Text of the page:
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8.550723 - HAYDN: Symphonies, Vol. 8 (Nos. 23, 24, 61)
Joseph Haydn (1732 - 1809)
No.24 in D Major
Joseph Haydn was born in the village of Rohrau in 1732, the son of a wheelwright. Trained at the choir-school of St. Stephen's Cathedral in Vienna, he spent some years earning a living as best he could from teaching and playing the violin or keyboard, and was able to learn from the old musician Porpora, whose assistant he became. Haydn's first appointment was in 1759 as Kapellmeister to a Bohemian nobleman, Count von Morzin. This was followed in 1761 by employment as Vice-Kapellmeister to one of the richest men in the Empire, Prince Paul Anton Esterházy, succeeded on his death in 1762 by his brother Prince Nikolaus. On the death in 1766 of the elderly and somewhat obstructive Kapellmeister, Gregor Werner, Haydn succeeded to his position, to remain in the same employment, nominally at least, for the rest of his life.
On the completion of the magnificent palace at Esterháza, in the Hungarian plains under the new Prince, Haydn assumed command of an increased musical establishment. Here he had responsibility for the musical activities of the palace, which included the provision and direction of instrumental music, opera and theatre music, and music for the church. For his patron he provided a quantity of chamber music of all kinds, particularly for the Prince's own peculiar instrument, the baryton, a bowed string instrument with sympathetic strings that could also be plucked.
On the death of Prince Nikolaus in 1790, Haydn was able to accept an invitation to visit London, where he provided music for the concert season organized by the violinist-impresario Salomon. A second successful visit to London in 1794 and 1795 was followed by a return to duty with the Esterházy family, the new head of which had settled principally at the family property in Eisenstadt, where Haydn had started his career. Much of the year, however, was to be spent in Vienna, where Haydn passed his final years, dying in 1809, as the French armies of Napoleon approached the city yet again.
Whether Haydn was the father of the symphony is a question best left to musical genealogists. His career, however, spanned the period during which the classical symphony developed as the principal orchestral form. He himself certainly played a major part in this development, from his first symphony some time before 1759 to his final series of symphonies written for the greater resources of London in 1794 and 1795. The London symphonies were preceded by similar works for Paris and a much larger body of compositions of more modest scoring for the orchestra at Esteráhza and at Eisenstadt, many of the last calling for a keyboard continuo, at least with the relatively smaller number of string players available.
Symphonies Nos. 23 and 24 were written in 1764 for performance before Prince Nikolaus at Eisenstadt, where the Esteráhzy palace boasted a reception hall that could have held some four hundred people, although such numbers would not have been present at w hat was a purely domestic entertainment for the Prince, members of his family and entourage, and his guests. These symphonies form part of a group of eight symphonies written in 1764 and 1765. Symphony No.23 in G major opens with a triple time Allegro, a lively and cheerful movement. It is followed by a slow movement scored for strings. To this the use of suspensions adds an element of poignancy, as the momentary discords are resolved. The Menuet is a canon between upper and lower parts, with a Trio that has motivic connections with the Menuet that frames it. The last movement makes use of dynamic contrasts, ending with a reduction of volume, instead of the expected emphatic conclusion.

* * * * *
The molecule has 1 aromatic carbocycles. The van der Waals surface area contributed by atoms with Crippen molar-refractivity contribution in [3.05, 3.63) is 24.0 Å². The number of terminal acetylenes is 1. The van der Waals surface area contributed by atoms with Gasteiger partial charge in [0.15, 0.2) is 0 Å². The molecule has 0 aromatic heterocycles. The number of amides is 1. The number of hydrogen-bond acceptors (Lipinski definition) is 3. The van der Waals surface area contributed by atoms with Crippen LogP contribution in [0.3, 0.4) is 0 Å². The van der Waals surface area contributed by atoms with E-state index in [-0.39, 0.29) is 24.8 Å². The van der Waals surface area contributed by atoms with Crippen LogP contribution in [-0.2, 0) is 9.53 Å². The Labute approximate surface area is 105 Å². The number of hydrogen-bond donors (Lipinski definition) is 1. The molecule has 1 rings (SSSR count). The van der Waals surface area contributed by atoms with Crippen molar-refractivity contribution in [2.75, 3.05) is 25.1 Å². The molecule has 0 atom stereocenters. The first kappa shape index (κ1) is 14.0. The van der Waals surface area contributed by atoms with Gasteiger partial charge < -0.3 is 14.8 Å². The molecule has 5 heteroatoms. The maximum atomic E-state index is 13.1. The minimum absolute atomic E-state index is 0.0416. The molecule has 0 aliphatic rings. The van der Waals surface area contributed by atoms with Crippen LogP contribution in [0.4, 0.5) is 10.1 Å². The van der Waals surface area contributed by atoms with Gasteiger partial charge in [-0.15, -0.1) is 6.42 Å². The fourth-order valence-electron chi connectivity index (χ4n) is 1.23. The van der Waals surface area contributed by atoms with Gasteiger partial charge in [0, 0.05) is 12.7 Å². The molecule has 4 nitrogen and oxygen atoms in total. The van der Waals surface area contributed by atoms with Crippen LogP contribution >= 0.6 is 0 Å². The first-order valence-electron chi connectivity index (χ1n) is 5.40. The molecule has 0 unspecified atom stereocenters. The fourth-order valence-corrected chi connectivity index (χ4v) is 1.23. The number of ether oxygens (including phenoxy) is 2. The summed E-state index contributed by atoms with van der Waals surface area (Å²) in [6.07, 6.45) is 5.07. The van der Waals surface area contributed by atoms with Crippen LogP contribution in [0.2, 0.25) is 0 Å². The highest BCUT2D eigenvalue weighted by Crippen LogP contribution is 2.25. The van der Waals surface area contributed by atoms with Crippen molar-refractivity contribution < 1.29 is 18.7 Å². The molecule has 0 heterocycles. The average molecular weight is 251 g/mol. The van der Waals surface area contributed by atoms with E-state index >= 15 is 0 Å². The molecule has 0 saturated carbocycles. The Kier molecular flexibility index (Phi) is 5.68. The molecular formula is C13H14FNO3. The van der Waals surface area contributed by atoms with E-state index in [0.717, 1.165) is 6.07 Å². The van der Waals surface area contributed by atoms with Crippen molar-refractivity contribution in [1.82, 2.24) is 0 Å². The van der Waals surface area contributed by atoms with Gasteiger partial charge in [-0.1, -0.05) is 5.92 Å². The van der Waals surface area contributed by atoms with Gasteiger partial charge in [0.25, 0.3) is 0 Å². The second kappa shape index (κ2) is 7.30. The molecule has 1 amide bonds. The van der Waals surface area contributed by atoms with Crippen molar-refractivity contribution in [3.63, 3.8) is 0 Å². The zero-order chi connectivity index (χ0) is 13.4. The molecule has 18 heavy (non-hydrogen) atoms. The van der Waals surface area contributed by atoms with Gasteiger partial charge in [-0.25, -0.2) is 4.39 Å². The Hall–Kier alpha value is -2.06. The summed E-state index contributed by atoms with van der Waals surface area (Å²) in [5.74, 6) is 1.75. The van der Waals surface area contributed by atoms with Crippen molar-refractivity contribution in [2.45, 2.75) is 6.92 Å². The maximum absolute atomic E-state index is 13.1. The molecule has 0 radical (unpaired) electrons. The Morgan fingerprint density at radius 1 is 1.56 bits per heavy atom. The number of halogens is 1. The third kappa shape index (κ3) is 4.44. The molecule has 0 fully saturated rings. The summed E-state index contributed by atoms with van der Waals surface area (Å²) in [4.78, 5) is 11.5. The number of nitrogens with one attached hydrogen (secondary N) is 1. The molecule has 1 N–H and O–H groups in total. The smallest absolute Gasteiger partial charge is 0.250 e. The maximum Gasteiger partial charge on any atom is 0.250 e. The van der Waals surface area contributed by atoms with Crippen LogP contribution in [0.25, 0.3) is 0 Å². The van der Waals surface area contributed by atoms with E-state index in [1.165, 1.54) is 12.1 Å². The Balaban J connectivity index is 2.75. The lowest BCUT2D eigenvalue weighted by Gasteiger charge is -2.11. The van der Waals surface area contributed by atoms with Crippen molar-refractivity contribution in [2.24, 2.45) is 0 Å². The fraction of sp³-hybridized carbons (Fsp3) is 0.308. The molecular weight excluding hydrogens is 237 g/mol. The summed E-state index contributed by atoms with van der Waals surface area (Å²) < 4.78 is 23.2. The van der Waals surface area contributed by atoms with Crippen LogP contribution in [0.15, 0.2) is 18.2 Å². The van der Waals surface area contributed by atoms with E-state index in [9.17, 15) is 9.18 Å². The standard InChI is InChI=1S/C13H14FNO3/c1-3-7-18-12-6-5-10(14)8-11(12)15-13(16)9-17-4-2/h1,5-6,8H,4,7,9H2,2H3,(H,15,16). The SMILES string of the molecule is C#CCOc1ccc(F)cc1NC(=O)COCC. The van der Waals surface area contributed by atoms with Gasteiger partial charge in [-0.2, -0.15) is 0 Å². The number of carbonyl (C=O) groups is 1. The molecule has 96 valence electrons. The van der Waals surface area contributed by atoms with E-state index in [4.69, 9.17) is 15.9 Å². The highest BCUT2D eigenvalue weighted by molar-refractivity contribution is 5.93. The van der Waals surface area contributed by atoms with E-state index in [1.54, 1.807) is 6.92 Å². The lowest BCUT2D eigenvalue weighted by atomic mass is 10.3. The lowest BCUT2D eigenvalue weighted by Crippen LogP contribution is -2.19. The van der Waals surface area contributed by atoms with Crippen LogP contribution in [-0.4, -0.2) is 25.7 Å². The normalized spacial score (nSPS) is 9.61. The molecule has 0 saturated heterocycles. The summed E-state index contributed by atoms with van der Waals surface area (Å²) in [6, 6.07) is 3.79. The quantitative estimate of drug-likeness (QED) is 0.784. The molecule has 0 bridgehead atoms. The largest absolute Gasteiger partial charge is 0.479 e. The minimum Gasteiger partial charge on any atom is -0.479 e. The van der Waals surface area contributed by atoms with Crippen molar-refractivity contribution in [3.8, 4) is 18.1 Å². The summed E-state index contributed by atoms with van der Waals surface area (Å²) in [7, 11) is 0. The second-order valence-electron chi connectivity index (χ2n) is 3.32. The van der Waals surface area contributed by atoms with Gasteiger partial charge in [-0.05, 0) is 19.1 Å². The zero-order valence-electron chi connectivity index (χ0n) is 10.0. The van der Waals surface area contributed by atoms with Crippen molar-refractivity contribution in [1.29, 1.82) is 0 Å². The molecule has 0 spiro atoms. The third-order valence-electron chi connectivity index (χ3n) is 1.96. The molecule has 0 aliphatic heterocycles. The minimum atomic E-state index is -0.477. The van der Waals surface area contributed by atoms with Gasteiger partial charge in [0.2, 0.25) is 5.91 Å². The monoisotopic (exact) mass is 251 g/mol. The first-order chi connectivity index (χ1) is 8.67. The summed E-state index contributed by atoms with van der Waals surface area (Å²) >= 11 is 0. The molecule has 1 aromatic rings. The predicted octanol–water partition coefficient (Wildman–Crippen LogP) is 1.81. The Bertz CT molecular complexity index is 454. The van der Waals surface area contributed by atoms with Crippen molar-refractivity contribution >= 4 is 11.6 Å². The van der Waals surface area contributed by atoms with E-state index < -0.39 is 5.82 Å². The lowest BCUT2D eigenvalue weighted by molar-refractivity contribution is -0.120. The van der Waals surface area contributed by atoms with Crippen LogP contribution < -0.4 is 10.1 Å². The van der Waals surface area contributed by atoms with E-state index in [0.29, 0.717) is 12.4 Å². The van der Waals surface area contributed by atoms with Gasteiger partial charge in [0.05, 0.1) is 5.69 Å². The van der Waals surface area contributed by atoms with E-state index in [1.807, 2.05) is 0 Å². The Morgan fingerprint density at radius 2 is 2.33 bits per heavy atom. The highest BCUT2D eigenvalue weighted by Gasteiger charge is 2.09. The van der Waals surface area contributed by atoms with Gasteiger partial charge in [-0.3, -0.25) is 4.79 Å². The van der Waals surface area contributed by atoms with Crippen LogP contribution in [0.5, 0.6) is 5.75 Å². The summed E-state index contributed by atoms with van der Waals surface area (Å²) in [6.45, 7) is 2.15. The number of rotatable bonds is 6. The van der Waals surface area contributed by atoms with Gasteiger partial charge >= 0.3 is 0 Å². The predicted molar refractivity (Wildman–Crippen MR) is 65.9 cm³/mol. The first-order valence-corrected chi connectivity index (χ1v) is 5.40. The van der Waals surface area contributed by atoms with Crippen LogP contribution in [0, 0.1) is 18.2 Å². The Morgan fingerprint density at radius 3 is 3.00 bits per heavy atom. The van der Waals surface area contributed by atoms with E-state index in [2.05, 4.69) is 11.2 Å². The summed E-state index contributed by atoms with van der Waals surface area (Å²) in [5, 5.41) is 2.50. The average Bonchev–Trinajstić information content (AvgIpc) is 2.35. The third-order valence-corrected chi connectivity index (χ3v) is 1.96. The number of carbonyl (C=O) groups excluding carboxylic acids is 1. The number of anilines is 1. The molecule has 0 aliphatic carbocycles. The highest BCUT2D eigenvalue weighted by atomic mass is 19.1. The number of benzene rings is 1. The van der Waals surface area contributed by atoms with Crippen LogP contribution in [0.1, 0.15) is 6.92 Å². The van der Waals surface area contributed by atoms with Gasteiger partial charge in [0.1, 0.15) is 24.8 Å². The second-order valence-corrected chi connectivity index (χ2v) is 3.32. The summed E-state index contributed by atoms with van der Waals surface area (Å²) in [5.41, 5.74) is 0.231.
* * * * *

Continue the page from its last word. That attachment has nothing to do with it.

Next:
In Symphony No.24 in D major Haydn shows once more his ability to produce, even at this early stage of his career as a composer, music of infinite variety and invention, within existing formal limitations. The opening Allegro makes initial use of the wind and string timbres available in a sonata-allegro movement that has its moments of stronger feeling in the central development. The slow movement makes use of the flute in apart apparently written for the Esterházy flautist Franz Sigl, for whom Haydn also wrote a flute concerto, now lost. Here he exploits the abilities of the player, allowing him a brief cadenza. The following Menuet is repeated after a Trio in which the flute again has apart to play. The two oboes of the orchestra return for a final movement of dramatic contrasts.
Symphony No.61 in D major belongs to a slightly later period of Haydn's life. It was written in 1776, at a time when Prince Nikolaus Esterházy's interests in theatre and opera predominated, with visiting theatre-troupes working at Esterháza and a marionette theatre established there in 1773. Haydn provided music for operas on special occasions, but the seasonal presence of actors and the requirements of the marionette theatre involved the provision of incidental music for a variety of German plays, including translations of Shakespeare. Although the material Symphony No.61 cannot be directly associated with any of the plays known to have been performed at Esterházy, it belongs to a group of symphonies that do make use of incidental music originally intended to accompany drama. These include Symphony No.60, Il distratto, using music for Jean François Regnard's play Le distrait and Symphony No.63, La Roxelane, with music composed for Favart's Les trois sultanes. The vigorous opening Vivace of Symphony No.61 is followed by a moving Adagio and a cheerful Menuet, with the customary repetition after a contrasting Trio. There is a particularly theatrical final movement that seems to tell its own story.
Chamber Orchestra, Manchester
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